STYLE SHEET
GLOBAL CSS
STYLES
ANIMATIONS
MEDIA QUERY
LUMOS
Getting started
Getting started with ESG as an early-stage venture
00:00
00:00
00:00
00:00
00:00
00:00
We’ve all heard of the rise of ESG in business, but how do we go from talking about it in theory to doing something in practice?

Did you know 63% of consumers prefer to buy from companies that have the same values as them? This is also reflected in employees, who are more productive, healthy, resilient and likely to stay at a company when they get to live their purpose at work. The same is true for B2B companies, with 75% of them finding that prioritising purpose had a positive impact on their growth. And in case you needed even more convincing, research has also found that for every 10% increase in the gender diversity of a leadership team, EBIT rises by 3.5%.

We’ve all heard of the rise of purpose, impact and ESG in business, but how do we go from talking about it in theory to doing something in practice? How do we harness these trends to see the benefits for our companies and communities? Especially when, as the founders and backers of early-stage ventures, everything in our workday feels novel and urgent.

We’ve designed this starter guide to answer these questions. But first, a word on terminology.

At AirTree, when we refer to “impact” we’re talking about the social and environmental interactions between a company and the ecosystem of people and planet around it.

This comprises both a company’s purpose (why it exists) and how it operates (the environmental, social and governance (ESG) policies and practices it uses to monitor and manage impact risks and opportunities). As the figure shows, considering impact in business can mitigate potential risks (e.g. supply chain reliability, regulatory compliance, social licence and ecosystem health) and allow you to identify and seize opportunities (e.g. consumer and employee engagement, investor satisfaction and innovation).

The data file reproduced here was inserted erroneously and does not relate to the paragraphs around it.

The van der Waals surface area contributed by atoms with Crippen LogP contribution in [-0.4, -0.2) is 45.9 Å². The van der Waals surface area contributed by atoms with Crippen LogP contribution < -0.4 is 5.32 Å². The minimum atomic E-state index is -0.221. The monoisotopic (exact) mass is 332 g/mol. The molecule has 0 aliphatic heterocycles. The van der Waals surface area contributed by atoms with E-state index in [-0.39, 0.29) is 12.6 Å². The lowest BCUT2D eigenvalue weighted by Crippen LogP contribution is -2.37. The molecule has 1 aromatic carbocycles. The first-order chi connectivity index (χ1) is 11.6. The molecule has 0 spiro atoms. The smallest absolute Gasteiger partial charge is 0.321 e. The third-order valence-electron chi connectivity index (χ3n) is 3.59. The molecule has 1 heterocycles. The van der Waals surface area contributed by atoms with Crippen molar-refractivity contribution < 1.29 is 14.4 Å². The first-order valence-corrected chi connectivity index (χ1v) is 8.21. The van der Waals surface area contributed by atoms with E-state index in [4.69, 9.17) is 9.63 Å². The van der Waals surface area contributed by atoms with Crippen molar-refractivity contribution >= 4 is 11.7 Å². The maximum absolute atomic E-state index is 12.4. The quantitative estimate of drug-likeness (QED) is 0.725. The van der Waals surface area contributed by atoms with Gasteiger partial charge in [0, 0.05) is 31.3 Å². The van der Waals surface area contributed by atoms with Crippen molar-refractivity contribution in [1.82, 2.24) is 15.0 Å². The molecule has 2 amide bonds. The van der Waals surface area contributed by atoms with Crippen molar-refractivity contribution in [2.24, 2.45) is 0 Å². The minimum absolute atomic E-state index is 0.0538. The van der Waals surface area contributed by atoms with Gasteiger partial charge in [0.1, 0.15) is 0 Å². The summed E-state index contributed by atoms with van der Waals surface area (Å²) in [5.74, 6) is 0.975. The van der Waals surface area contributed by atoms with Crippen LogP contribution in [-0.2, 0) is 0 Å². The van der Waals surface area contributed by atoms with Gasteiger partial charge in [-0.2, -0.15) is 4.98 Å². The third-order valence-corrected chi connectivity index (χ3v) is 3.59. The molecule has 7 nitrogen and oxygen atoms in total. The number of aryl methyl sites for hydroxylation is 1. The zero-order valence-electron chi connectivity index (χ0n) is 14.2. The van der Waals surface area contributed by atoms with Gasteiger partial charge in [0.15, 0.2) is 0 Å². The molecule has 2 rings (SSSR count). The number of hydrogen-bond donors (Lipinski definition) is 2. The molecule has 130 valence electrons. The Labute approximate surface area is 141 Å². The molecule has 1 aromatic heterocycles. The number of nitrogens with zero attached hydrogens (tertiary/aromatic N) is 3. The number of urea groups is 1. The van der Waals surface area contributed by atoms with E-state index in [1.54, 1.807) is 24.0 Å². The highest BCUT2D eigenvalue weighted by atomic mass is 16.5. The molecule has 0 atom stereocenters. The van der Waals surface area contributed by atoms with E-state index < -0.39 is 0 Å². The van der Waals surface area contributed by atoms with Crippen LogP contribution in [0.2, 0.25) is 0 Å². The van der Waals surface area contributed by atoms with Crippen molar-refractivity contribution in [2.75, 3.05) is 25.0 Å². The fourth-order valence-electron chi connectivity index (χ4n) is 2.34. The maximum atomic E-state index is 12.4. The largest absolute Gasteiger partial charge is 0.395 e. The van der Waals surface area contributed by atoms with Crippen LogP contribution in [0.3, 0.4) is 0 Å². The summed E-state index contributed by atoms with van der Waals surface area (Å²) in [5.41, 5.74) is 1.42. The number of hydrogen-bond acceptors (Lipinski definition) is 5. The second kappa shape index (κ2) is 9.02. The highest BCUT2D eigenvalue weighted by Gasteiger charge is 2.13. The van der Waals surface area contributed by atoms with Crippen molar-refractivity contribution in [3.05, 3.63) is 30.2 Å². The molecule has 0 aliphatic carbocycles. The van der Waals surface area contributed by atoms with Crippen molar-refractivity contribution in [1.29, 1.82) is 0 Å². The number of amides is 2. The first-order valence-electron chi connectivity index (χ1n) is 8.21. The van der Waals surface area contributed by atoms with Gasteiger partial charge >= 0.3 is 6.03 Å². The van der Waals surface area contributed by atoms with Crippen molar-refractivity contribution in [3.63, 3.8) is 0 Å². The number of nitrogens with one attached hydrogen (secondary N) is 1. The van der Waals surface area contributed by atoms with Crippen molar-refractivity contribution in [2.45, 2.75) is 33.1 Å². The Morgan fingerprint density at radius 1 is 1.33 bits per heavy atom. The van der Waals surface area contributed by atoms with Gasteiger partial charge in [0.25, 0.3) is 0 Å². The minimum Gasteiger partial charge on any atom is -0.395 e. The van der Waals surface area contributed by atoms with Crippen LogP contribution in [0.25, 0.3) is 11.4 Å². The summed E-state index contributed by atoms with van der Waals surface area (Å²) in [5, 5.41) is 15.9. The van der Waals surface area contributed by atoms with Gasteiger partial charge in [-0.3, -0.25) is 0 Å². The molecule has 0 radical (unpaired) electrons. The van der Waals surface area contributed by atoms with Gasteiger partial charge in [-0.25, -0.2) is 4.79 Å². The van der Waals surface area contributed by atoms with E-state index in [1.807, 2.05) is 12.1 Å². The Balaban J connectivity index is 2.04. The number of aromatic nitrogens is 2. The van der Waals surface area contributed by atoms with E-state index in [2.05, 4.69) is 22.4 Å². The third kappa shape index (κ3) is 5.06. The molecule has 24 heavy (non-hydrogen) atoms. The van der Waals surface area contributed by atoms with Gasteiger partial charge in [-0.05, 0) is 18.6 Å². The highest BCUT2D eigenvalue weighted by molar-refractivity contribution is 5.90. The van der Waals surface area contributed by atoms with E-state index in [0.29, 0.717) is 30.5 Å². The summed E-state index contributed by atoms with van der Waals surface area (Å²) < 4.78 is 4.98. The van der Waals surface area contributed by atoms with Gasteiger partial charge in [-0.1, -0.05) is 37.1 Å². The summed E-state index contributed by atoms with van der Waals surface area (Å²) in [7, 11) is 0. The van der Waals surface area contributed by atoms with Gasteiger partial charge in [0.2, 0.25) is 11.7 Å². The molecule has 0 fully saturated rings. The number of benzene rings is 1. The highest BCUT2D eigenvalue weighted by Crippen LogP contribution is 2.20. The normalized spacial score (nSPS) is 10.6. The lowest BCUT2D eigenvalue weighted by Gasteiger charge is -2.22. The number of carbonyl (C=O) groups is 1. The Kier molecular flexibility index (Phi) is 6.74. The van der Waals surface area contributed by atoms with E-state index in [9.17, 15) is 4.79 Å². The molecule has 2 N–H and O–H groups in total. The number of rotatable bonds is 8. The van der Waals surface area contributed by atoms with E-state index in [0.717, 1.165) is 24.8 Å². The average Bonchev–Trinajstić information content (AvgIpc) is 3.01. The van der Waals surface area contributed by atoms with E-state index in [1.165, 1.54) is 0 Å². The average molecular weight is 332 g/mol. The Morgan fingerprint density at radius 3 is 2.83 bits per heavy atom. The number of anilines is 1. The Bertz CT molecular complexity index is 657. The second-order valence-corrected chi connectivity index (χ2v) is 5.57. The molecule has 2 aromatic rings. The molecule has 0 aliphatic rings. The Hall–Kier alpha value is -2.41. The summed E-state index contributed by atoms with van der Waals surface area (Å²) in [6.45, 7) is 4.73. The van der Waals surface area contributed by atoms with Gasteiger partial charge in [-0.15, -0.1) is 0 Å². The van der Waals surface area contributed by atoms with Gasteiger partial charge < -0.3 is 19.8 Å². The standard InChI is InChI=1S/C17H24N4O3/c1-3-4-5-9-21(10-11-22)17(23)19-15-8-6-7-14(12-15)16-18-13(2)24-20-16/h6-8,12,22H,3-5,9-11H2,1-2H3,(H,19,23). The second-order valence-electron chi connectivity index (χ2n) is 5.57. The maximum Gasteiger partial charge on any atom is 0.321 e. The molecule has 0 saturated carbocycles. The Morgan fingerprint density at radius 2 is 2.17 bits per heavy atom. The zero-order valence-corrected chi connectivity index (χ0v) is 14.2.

We’ve shared AirTree’s journey of putting impact into action on diversity, equity and inclusion (DEI) here.

ESG is at an inflection point. Over the last few years, its movement has been break-neck from the fringes into the mainstream. The proliferation of new ESG ideas, events, communities, tools, data, policies and practices has been staggering and exciting.

ESG’s rise has also come with its fair share of criticism. At its worst, ESG has been labelled a box-ticking, morally-motivated pressure campaign from the left of the political aisle, drawing time and money away from “core business”.